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Title:Privacy and Participation in Ubiquitous Information Systems: Information Ethics when Mobile Phones are Sensors
Author(s):Shilton, Katie; Burke, Jeff; Estrin, Deborah; Hansen, Mark; Srivastava, Mani
Subject(s):ubiquitous computing
embedded networked sensing
Abstract:Ubiquitious information systems hold increasing promise for widespread participation in data collection and dissemination. Common and abundant devices such as mobile phones can sense and record data such as location, sound, and images. These systems can facilitate community participation in basic and applied research, improvement of quality of life, social change, self-reflection, and creative expression. But the design and use of these tools also pose new challenges for privacy, data security, and ethics. This paper explores responsible approaches to the design of systems for ubiquitous digital capture. The authors include an Information Studies researcher working alongside computer scientists and engineers from the Center for Embedded Networked Sensing (CENS). This ongoing partnership pairs ethical frameworks developed within Information Studies and Science and Technology Studies with system design expertise and concrete, real-world challenges. For example, CENS is developing a platform to share activity inferences generated with geospatial data from mobile phones to assess personal environmental impact. CENS is also exploring systems for capturing and sharing data about neighborhood walkability and other community assets. The ongoing research detailed in this paper investigates how such ubiquitous sensing projects can conscientiously collect personal data for social science and participatory research applications.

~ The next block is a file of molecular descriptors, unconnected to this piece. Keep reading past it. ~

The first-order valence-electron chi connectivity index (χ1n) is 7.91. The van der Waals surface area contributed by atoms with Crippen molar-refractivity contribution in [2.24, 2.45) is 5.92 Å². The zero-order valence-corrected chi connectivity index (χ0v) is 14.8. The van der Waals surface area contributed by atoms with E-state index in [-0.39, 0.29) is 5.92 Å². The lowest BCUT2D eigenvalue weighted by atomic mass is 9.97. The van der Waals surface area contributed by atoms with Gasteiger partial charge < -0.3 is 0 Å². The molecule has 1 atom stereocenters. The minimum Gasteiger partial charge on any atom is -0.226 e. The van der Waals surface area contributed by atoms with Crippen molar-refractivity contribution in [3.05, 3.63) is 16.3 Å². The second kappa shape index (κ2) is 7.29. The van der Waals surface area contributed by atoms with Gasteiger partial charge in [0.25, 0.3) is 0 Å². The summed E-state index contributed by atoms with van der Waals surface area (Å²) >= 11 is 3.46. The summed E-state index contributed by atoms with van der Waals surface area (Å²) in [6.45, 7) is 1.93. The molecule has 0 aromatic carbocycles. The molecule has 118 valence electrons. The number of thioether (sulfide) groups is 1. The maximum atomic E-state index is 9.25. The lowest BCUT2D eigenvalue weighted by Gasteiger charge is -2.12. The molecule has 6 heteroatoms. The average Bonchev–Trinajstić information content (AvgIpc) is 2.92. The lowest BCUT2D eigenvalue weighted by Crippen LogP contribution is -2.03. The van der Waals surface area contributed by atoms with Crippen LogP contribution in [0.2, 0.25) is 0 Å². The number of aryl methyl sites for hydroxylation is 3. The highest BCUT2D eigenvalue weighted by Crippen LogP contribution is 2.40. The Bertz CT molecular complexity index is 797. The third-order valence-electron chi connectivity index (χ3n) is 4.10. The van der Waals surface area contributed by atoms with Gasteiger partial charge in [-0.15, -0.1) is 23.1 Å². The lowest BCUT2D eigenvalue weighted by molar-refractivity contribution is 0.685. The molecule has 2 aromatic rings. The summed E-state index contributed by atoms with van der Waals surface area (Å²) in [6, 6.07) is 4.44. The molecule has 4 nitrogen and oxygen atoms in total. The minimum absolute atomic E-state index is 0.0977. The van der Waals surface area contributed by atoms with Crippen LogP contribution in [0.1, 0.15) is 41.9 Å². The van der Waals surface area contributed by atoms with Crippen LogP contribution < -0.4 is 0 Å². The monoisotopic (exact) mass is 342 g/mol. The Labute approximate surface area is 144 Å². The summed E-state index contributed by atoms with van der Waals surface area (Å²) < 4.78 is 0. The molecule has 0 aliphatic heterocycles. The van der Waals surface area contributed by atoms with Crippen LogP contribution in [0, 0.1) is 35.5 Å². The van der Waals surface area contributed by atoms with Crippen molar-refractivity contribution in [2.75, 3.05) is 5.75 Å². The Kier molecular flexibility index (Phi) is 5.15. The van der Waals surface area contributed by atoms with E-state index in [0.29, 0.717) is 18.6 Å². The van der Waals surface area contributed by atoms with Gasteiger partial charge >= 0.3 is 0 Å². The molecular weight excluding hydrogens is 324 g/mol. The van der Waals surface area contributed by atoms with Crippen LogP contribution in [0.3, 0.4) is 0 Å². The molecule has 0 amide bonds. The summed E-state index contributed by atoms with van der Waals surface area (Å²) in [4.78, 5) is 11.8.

Issue Date:2008-02-28
Genre:Conference Paper / Presentation
Date Available in IDEALS:2010-03-04

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